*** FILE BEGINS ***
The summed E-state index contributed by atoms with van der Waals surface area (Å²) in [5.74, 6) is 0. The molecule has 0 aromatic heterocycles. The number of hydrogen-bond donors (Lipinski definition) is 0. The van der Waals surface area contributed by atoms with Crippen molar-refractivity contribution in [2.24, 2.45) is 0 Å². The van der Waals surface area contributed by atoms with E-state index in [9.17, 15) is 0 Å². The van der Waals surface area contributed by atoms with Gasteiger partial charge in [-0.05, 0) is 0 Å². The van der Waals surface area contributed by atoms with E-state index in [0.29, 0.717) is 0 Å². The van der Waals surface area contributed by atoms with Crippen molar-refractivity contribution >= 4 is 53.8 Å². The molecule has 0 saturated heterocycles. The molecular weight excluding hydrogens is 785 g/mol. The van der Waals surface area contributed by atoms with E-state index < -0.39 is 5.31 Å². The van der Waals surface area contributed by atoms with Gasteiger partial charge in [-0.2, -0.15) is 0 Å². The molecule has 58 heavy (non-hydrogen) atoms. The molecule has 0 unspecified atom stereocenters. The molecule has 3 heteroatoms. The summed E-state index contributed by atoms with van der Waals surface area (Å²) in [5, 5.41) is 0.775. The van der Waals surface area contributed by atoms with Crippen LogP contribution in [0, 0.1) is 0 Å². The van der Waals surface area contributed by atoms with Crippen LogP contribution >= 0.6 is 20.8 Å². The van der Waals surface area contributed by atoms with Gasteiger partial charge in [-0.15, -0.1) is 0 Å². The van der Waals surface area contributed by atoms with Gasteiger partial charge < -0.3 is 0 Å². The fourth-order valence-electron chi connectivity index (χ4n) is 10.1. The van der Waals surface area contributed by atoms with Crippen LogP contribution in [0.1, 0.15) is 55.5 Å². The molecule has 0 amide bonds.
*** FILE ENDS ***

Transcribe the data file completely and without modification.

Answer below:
The summed E-state index contributed by atoms with van der Waals surface area (Å²) in [5.74, 6) is 0. The molecule has 0 aromatic heterocycles. The number of hydrogen-bond donors (Lipinski definition) is 0. The van der Waals surface area contributed by atoms with Crippen molar-refractivity contribution in [2.24, 2.45) is 0 Å². The van der Waals surface area contributed by atoms with E-state index in [9.17, 15) is 0 Å². The van der Waals surface area contributed by atoms with Gasteiger partial charge in [-0.05, 0) is 0 Å². The van der Waals surface area contributed by atoms with E-state index in [0.29, 0.717) is 0 Å². The van der Waals surface area contributed by atoms with Crippen molar-refractivity contribution >= 4 is 53.8 Å². The molecule has 0 saturated heterocycles. The molecular weight excluding hydrogens is 785 g/mol. The van der Waals surface area contributed by atoms with E-state index < -0.39 is 5.31 Å². The van der Waals surface area contributed by atoms with Gasteiger partial charge in [-0.2, -0.15) is 0 Å². The molecule has 58 heavy (non-hydrogen) atoms. The molecule has 0 unspecified atom stereocenters. The molecule has 3 heteroatoms. The summed E-state index contributed by atoms with van der Waals surface area (Å²) in [5, 5.41) is 0.775. The van der Waals surface area contributed by atoms with Crippen LogP contribution in [0, 0.1) is 0 Å². The van der Waals surface area contributed by atoms with Crippen LogP contribution >= 0.6 is 20.8 Å². The van der Waals surface area contributed by atoms with Gasteiger partial charge in [-0.15, -0.1) is 0 Å². The van der Waals surface area contributed by atoms with Gasteiger partial charge < -0.3 is 0 Å². The fourth-order valence-electron chi connectivity index (χ4n) is 10.1. The van der Waals surface area contributed by atoms with Crippen LogP contribution in [0.1, 0.15) is 55.5 Å². The molecule has 0 amide bonds.